23 July 2012

2050: How Texas saved its economy

Editor's note: James Workman taught "Unlocking the Real Worth of Water" as a visiting professor at Wesleyan University last semester. He told his students that they -- like all people -- needed to be "water resource managers" because water allocations are increasingly driven by subjective individual values, not top-down planing. The students addressed these ideas from different perspectives (local utility, energy/water nexus, and water and food trade); each choose one essay to post here. Please tell them what they got right or wrong.

Matthew Lichtash writes...

Welcome to 2050. 49 other States have collapsed from resource failures due to withering temperatures, stifling population, water shortages. Texas alone stands unscathed, having adapted in the wake of a catastrophe that occurred 39 years earlier.

In 2011, Texas endured one of the worst single year droughts in the state’s history. July was the warmest month documented since the records were first kept in 1895. Wildfires, livestock mortality, and crop loss contributed to massive, multibillion-dollar losses to the economy.

In hindsight, this was a blessing.

Texas slashed groundwater withdrawals by 30% while simultaneously growing a robust economy. Thermal power generation—almost entirely natural gas, coal, and nuclear—comprised 43.2% of water withdrawals in 2012, and demand was projected to increase 39.4% by 2025.

Rather than employ a traditional supply-side response, Texas instead pursued smart growth and demand oriented policies. Energy efficiency, the “low hanging fruit” of sustainability, supplemented certain renewable energy technologies—solar photovoltaic and wind—to reduce the need for new, thirsty power plants.

To boost new, clean, efficient generation, Texas upgraded transmission systems in order to bring power from the windy fields to the power-hungry cities. The smart grid’s new high-voltage power lines supplied the state with more electrons and, importantly, more H2O.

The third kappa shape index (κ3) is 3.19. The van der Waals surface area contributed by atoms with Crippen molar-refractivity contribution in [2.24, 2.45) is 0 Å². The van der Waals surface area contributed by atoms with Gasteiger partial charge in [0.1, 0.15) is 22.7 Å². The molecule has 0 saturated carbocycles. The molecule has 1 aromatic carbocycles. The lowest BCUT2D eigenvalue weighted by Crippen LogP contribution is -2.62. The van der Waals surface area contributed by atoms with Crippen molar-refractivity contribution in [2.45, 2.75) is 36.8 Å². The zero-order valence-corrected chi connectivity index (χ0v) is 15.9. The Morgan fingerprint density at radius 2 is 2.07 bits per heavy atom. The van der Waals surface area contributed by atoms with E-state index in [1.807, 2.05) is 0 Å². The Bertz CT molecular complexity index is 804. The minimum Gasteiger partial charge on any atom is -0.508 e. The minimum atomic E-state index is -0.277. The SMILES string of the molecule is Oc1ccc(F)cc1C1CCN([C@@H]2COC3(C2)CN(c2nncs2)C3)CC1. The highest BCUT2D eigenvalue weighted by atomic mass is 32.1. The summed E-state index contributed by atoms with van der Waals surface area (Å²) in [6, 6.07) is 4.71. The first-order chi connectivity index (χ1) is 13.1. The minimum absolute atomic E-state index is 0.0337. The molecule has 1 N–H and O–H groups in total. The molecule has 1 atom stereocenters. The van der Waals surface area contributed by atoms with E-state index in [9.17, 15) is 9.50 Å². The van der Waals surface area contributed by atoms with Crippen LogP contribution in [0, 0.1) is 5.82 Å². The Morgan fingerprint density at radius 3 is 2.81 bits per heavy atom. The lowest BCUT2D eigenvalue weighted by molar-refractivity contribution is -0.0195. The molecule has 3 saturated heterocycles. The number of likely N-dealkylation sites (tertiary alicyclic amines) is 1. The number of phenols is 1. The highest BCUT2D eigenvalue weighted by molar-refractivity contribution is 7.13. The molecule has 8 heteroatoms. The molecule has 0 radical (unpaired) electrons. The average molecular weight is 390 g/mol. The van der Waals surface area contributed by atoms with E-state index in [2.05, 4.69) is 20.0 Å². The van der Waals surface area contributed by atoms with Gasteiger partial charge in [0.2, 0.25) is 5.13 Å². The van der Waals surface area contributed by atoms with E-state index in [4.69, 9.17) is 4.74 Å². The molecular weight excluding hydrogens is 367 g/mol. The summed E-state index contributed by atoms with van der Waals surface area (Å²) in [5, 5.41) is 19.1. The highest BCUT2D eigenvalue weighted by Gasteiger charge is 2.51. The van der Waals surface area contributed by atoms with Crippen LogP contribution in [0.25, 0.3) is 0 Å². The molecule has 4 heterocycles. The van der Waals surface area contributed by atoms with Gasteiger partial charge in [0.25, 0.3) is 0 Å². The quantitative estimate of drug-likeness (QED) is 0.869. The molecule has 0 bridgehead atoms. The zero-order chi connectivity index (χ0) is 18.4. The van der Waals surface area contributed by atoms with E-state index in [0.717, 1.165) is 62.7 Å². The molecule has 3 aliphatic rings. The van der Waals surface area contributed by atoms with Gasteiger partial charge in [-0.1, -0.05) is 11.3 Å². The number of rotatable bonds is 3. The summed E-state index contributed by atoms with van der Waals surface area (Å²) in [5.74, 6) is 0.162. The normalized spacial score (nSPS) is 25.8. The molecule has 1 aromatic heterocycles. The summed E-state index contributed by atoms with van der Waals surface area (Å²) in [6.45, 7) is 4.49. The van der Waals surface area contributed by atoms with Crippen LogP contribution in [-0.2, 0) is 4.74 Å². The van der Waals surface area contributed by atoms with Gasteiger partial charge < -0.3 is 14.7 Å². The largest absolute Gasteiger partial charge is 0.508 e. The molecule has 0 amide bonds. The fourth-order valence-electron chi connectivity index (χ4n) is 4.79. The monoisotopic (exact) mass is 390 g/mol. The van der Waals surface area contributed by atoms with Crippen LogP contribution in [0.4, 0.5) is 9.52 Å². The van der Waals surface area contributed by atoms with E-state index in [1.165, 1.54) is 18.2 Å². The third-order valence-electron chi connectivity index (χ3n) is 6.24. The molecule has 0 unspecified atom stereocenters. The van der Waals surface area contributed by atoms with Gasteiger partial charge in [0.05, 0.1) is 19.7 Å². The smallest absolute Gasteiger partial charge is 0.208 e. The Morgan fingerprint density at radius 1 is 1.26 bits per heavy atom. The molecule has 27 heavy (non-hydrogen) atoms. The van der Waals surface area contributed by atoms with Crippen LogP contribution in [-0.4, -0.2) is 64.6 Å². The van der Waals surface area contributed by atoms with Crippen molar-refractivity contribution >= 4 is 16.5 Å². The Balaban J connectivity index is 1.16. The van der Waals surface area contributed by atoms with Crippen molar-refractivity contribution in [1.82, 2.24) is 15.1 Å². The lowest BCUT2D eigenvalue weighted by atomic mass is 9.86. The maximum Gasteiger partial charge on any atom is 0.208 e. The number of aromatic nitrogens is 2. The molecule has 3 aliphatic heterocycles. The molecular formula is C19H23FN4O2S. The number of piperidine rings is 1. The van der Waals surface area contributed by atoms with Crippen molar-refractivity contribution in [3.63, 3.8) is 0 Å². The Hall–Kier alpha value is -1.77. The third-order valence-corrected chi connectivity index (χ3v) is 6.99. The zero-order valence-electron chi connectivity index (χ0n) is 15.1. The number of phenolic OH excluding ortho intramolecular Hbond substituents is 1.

Local officials employed fuel source switching to provide further relief to groundwater resources. Learning from a study completed by the Virginia Tech Water Resources Research Center, Texas substituted natural gas-fired generation for coal-fired generation, which withdraws ten times more fresh water than its more efficient counterpart. By decoupling the relationship between energy and water, Texas liberated its scarce water resources for more efficient purposes.

Agriculture, the second largest source of water withdrawals, at 29.2%, had contributed $80 billion to the state’s economy in 2012. To build resilience against future climatic shocks, Texas incentivized industries to adopt high efficiency measures for cotton, wool, and hay. Some farmers even abandoned thirsty cotton to embrace indigenous crops more suitable to semi-arid climates.

Resource inefficiency had put cattle farmers at a competitive disadvantage. Corn-based feed had become increasingly scarce due to federal mandates; refineries were outbidding cattle for corn, which caused the price to skyrocket from $87/ton in 2002 to a peak of $315/ton in 2011. Texans were fed up with ethanol giveaways to the Corn Belt that were making their cows go hungry.

An unlikely catalyst of this policy change was former Gov. Rick Perry. After realizing the negative impacts of the agricultural policy, Perry mobilized the public to demand the abolition of ethanol tax breaks. Although income was reduced for farmers, more corn became available for consumption, more water became available to grow hay, and local cattle farmers remained competitive due to lower food costs.

True, some Texans, including Gov. Perry, remained skeptical that extreme weather was there to stay, but the cost of inaction proved too substantial to ignore.

The Potsdam Institute for Climate Impact Research concluded that there was almost no chance that both the Russian heat wave of 2010 and the Texas drought of 2011 could occur without human-caused climate warming. A groundbreaking study from Yale University displayed that 69% of the American public likewise understood that global warming had worsened the 2011 drought in Texas and Oklahoma. The public herded their elected officials into common sense reductions in water and energy consumption.

Further, in a historic trade agreement with Mexico, Texas reduced water withdrawals from the Rio Grande to boost Mexican corn productivity; Mexico reciprocated by selling the corn back to Texas at a below-market price, providing lower cost animal feed to Texas ranchers.

This win-win scenario was achieved after the two parties, who previously had bickered over immigration and gun control issues, realized that Mexico’s water gain was Texas’s energy gain.

Other states now regret ignoring the links between unsustainable water and energy consumption. For some it is now too late–extreme drought has ruined economies and destroyed the coherence of society. A mass exodus from California to the Lone Star State, reversing the Dust Bowl migration of a century earlier, has proven once again that nobody messes with Texas.

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